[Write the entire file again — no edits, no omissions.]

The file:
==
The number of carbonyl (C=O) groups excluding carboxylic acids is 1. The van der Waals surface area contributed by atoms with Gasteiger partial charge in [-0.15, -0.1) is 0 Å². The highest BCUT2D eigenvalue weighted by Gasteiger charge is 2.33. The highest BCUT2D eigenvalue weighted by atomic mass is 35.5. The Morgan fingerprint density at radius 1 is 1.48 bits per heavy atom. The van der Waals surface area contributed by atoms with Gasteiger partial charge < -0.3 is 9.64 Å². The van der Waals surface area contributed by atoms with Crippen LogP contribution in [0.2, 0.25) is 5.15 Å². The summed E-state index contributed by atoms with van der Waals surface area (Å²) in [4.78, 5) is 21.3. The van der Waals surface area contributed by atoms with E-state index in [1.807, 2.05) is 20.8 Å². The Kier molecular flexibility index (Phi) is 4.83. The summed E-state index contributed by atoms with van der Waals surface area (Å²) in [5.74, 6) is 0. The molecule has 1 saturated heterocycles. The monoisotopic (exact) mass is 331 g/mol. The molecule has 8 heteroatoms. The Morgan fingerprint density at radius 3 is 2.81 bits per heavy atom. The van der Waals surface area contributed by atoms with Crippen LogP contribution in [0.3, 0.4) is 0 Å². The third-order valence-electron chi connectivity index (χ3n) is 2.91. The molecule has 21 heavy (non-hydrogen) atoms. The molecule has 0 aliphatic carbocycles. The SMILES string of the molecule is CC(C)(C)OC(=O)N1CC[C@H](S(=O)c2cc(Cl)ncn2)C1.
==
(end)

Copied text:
The number of carbonyl (C=O) groups excluding carboxylic acids is 1. The van der Waals surface area contributed by atoms with Gasteiger partial charge in [-0.15, -0.1) is 0 Å². The highest BCUT2D eigenvalue weighted by Gasteiger charge is 2.33. The highest BCUT2D eigenvalue weighted by atomic mass is 35.5. The Morgan fingerprint density at radius 1 is 1.48 bits per heavy atom. The van der Waals surface area contributed by atoms with Gasteiger partial charge < -0.3 is 9.64 Å². The van der Waals surface area contributed by atoms with Crippen LogP contribution in [0.2, 0.25) is 5.15 Å². The summed E-state index contributed by atoms with van der Waals surface area (Å²) in [4.78, 5) is 21.3. The van der Waals surface area contributed by atoms with E-state index in [1.807, 2.05) is 20.8 Å². The Kier molecular flexibility index (Phi) is 4.83. The summed E-state index contributed by atoms with van der Waals surface area (Å²) in [5.74, 6) is 0. The molecule has 1 saturated heterocycles. The monoisotopic (exact) mass is 331 g/mol. The molecule has 8 heteroatoms. The Morgan fingerprint density at radius 3 is 2.81 bits per heavy atom. The van der Waals surface area contributed by atoms with Crippen LogP contribution in [0.3, 0.4) is 0 Å². The third-order valence-electron chi connectivity index (χ3n) is 2.91. The molecule has 21 heavy (non-hydrogen) atoms. The molecule has 0 aliphatic carbocycles. The SMILES string of the molecule is CC(C)(C)OC(=O)N1CC[C@H](S(=O)c2cc(Cl)ncn2)C1.